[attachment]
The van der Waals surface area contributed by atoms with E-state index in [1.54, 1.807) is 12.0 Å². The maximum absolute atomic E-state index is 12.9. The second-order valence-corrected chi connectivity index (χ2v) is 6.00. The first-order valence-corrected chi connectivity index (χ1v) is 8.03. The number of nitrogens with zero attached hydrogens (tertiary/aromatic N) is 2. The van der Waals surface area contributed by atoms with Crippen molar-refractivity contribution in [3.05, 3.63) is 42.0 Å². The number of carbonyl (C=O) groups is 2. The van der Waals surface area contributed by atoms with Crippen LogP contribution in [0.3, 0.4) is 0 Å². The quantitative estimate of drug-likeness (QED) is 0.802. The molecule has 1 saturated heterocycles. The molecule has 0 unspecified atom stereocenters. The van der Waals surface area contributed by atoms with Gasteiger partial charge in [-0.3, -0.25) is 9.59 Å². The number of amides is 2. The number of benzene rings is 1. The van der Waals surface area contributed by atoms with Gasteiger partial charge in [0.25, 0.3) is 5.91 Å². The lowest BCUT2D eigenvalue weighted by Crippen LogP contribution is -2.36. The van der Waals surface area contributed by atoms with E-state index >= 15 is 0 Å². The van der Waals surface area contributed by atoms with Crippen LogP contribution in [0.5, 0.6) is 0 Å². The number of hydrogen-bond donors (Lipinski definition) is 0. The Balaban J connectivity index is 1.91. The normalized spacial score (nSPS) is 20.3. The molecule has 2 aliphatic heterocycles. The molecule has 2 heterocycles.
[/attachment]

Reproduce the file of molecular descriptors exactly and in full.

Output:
The van der Waals surface area contributed by atoms with E-state index in [1.54, 1.807) is 12.0 Å². The maximum absolute atomic E-state index is 12.9. The second-order valence-corrected chi connectivity index (χ2v) is 6.00. The first-order valence-corrected chi connectivity index (χ1v) is 8.03. The number of nitrogens with zero attached hydrogens (tertiary/aromatic N) is 2. The van der Waals surface area contributed by atoms with Crippen molar-refractivity contribution in [3.05, 3.63) is 42.0 Å². The number of carbonyl (C=O) groups is 2. The van der Waals surface area contributed by atoms with Crippen LogP contribution in [0.3, 0.4) is 0 Å². The quantitative estimate of drug-likeness (QED) is 0.802. The molecule has 1 saturated heterocycles. The molecule has 0 unspecified atom stereocenters. The van der Waals surface area contributed by atoms with Gasteiger partial charge in [-0.3, -0.25) is 9.59 Å². The number of amides is 2. The number of benzene rings is 1. The van der Waals surface area contributed by atoms with Gasteiger partial charge in [0.25, 0.3) is 5.91 Å². The lowest BCUT2D eigenvalue weighted by Crippen LogP contribution is -2.36. The van der Waals surface area contributed by atoms with E-state index >= 15 is 0 Å². The van der Waals surface area contributed by atoms with Crippen LogP contribution in [0.5, 0.6) is 0 Å². The number of hydrogen-bond donors (Lipinski definition) is 0. The Balaban J connectivity index is 1.91. The normalized spacial score (nSPS) is 20.3. The molecule has 2 aliphatic heterocycles. The molecule has 2 heterocycles.